Posted by: Jonjon | January 29, 2010

Light Rye Sandwhich Buns 9.5/10 December 7 2009

2% yeast, 16% warm water,  5% dark corn syrup, caraway seeds, 0.8% salt, 3% vegetable oil, 64% scalded milk, (37% light rye, 63% AP) Wash = 1 tablespoon corn starch to 1/4 cup of water


4-1/2 teaspoons active dry yeast           18g

1/2 cup warm water                                118g

2 tablespoons dark corn syrup                      38g

1 to 2 tablespoons caraway seeds

3 teaspoons salt                             6g

2 tablespoons vegetable oil                   26g

2 cups scalded milk                                473g

2 cups light rye flour                              200g

4 to 4-1/2 unbleached all-purpose flour         530g


3 tablespoons cornstarch

1-1/4 cups water


1) Place yeast in a large bowl. Add water and stir to dissolve. Stir in corn syrup and let sit until yeast begins to foam, about 5 minutes. Add caraway seeds, salt, oil, scalded milk and rye flour. Beat well.

2) Add remaining flour, 1 cup at a time, beating well after each addition. Let rest for 15 minutes. Turn dough onto a floured board and knead for 10 to 15 minutes, or until dough is smooth and elastic. Turn into a greased bowl and let rise until doubled in bulk, about 1 hour.

3) Grease 2 baking sheets or line them with parchment paper. Set aside. Preheat 400 degree F.

4) Dissolve cornstarch in 1/4 cup water. Bring remaining 1 cup water to a boil in a small saucepan set over medium-high heat. Add dissolved cornstarch and cook until thickened. Set aside.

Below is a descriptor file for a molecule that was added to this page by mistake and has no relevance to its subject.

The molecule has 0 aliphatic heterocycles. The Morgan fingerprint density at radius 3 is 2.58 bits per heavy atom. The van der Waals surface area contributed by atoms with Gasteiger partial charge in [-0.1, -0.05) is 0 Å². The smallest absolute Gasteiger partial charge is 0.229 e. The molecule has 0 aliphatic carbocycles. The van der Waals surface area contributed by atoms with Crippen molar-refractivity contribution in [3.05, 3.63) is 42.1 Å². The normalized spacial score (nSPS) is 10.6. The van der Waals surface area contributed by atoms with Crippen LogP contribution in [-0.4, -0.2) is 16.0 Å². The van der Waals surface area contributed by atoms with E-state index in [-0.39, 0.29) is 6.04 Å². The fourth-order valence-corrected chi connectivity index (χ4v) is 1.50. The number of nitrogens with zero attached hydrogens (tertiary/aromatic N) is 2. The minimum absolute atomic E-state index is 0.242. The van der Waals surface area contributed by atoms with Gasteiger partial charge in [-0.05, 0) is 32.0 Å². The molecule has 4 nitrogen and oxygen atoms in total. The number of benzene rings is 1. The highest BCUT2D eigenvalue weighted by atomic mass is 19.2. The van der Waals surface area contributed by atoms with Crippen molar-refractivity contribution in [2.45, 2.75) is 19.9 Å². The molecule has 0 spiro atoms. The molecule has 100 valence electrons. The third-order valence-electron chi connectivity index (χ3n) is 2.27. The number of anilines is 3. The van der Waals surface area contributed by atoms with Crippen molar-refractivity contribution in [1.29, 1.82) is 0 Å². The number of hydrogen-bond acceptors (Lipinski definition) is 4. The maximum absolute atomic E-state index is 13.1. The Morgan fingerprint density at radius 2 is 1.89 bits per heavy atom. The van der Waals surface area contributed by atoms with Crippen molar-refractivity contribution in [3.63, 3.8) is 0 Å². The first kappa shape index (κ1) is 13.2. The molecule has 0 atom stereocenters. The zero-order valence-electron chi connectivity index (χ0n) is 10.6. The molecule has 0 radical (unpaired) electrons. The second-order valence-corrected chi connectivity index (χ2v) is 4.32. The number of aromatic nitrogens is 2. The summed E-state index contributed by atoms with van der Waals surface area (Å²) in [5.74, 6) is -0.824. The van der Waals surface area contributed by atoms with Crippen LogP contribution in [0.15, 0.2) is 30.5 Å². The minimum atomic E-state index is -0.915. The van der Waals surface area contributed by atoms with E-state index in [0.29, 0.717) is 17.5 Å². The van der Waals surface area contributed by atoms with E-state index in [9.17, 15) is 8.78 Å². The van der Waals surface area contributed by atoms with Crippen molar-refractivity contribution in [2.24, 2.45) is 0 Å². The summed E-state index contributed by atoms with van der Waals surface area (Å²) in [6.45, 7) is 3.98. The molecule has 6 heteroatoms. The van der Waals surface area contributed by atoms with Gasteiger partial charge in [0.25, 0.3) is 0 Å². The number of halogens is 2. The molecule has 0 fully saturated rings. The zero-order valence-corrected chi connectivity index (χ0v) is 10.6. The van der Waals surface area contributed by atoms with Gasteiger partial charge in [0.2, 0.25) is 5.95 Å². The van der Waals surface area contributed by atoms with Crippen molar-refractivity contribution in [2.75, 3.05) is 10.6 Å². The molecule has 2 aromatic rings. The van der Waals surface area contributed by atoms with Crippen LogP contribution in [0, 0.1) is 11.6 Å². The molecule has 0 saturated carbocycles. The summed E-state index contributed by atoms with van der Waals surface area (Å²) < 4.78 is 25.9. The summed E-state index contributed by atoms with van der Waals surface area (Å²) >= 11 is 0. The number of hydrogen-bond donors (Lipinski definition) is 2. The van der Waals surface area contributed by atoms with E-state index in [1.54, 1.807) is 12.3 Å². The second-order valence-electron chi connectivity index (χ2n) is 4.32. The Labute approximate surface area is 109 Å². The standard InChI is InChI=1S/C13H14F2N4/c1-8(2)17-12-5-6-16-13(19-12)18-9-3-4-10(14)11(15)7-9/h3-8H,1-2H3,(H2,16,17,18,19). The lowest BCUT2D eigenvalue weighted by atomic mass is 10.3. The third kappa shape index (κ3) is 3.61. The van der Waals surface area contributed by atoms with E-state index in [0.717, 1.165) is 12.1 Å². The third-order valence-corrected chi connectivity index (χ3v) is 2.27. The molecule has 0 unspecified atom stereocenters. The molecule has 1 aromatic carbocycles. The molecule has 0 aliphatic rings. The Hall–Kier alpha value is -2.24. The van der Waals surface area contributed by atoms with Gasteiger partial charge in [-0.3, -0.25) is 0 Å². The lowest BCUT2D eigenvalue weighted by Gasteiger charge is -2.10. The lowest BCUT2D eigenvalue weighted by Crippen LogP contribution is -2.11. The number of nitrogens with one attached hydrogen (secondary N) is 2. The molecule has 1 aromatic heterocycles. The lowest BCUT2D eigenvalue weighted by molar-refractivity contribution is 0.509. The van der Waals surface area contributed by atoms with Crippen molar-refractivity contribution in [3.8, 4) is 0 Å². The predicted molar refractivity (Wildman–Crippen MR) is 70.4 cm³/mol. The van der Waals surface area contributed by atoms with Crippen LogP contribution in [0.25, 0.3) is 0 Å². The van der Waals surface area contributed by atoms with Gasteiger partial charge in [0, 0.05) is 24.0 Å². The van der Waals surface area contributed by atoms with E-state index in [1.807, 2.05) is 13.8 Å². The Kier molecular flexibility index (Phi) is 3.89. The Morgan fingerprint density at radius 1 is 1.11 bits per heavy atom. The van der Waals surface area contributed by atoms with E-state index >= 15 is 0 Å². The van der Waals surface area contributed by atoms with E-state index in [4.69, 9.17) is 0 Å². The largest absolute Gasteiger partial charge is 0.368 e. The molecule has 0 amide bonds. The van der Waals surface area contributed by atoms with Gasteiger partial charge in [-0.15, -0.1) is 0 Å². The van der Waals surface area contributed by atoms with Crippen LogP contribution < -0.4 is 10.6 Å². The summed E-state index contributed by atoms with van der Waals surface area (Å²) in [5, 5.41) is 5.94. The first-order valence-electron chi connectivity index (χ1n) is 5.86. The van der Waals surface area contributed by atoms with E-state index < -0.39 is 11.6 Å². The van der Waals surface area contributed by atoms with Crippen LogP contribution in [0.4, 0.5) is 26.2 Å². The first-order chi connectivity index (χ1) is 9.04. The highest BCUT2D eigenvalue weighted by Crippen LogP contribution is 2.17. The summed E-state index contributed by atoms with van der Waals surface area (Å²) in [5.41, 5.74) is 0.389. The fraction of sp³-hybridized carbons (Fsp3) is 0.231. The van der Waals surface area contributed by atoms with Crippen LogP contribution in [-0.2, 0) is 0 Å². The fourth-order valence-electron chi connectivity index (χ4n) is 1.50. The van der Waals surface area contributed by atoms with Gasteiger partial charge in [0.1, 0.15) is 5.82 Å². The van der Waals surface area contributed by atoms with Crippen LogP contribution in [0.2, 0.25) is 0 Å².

4) Divide dough into 16 equal-sized pieces. Shape into hamburger or hot dog-style buns, placing 8 buns on each baking sheet. Cover and let rise until doubled in size, about 45 minutes. Brush tops of buns with glaze; bake for 20 minutes, or until golden brown. Yield: 16 buns.


Wow..was quite good. I heated the milk in the microwave (half a cup) for about 1 minute and 10 seconds. It was a bit bubbly, then added the water to it then let it cool for 1 minute then dumped it into the flour mixture. Next time I will make sure it has cooled a bit even more just the yeast get killed from the high temperature.

The flavor was quite good. I would’ve cut down the caraway seeds by 10%, but it was actually really fragrant. The caraway seeds dispersed its fragrance throughout every molecule of the bread. The bread was very moist. It was chewy at the same time very soft and moist. It was not dry on the inside like a challah. I don’t know what the cornstarch did, but one thing it did not was that the crust was not crunchy, rather it was soft.

II would’ve cut down on the salt by 20% too, but the bread was very flavorsome. You could actually just have it on its own.

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